Paving a professional pathway: work integrated learning in construction management and nursing and its implications for engineering students

Document Type

Conference publication

Publication details

Simmons, CA, Williams, A & Sher, W 2012, 'Paving a professional pathway: work integrated learning in construction management and nursing and its implications for engineering students' in YM Al-Abdeli & E Lindsay (eds), Proceedings of the 22nd annual Australasian Association for Engineering Education Conference on Engineering Education, Fremantle, WA, 5-7 December, Engineers Australia, Barton, ACT, pp. 550-556. ISBN: 9780858259980

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Peer Reviewed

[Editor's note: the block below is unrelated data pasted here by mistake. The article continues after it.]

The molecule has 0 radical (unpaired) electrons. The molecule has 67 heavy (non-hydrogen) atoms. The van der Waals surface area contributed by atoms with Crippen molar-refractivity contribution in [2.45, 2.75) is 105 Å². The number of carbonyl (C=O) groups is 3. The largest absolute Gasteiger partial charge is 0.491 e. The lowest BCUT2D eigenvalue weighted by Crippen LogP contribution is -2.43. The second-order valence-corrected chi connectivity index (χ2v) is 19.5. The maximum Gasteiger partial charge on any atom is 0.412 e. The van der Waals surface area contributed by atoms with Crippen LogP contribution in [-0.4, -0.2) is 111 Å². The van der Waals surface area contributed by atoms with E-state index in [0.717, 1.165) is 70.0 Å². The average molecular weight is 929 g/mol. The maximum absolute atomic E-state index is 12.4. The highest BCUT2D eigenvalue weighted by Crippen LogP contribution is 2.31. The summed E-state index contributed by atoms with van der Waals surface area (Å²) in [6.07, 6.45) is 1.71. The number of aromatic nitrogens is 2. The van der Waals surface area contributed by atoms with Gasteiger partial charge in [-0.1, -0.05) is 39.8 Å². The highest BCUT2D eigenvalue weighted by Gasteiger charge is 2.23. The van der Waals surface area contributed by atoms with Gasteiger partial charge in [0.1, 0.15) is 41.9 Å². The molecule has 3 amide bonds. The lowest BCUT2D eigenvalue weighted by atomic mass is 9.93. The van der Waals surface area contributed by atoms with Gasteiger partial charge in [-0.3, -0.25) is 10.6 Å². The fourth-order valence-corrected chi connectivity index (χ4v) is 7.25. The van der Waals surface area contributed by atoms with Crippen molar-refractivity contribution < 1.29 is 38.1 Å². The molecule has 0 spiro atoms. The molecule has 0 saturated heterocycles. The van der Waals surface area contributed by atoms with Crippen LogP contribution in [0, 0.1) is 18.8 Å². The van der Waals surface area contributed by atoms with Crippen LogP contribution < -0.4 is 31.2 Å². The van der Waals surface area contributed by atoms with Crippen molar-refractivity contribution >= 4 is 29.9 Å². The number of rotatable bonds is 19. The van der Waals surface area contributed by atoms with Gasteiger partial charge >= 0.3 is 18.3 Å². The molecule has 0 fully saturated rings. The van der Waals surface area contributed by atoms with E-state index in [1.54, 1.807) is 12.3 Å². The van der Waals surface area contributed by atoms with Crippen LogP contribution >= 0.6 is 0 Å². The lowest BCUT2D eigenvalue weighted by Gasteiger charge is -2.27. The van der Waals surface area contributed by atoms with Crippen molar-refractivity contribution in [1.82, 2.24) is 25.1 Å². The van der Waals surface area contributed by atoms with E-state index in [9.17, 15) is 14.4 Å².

Many disciplines are currently exploring ways to either initiate or improve the engagement of their students in work integrated learning (WIL). The disciplines of Construction Management (Con Mgt) and Nursing are no exception and have collaborated in an Australian Learning and Teaching Council (ALTC) research grant entitled ‘Facilitating work integrated learning through skills-enabled e-Portfolios (electronic portfolio platforms were reviewed as part of the project as a potential tool to support and document WIL experiences, these platforms are not reviewed in this paper) in the Con Mgt and Nursing disciplines’ led by The University of Newcastle, Australia. In both of these disciplines, employers expect students to be ‘work ready’ on graduation. Nevertheless, students often question the relationship between the theoretical concepts they are taught at university and their experiences of the ‘real world’. This paper investigates this issue, the nature of student engagement of theory whilst on placement, and offers a possible solution through reflexive practise. To do this, the paper briefly describes the ALTC research project and discusses findings from the quantitative and qualitative data gathered from the competency statements of accreditation professional institutions, focus groups and an on-line survey. Initially, it aligns the competencies Con Mgt and Nursing students garner during their placements and then proposes a reflection framework as a means of closing the gap between theory and practise. This framework offers an example of how students could reflect on their level of competence through reflective questions. The paper then explores students’ own views on their placement experiences, such as methods of integrating practise and students’ feelings of preparedness to enter their professional placement. Engineering disciplines that align with Con Mgt may find value in this study.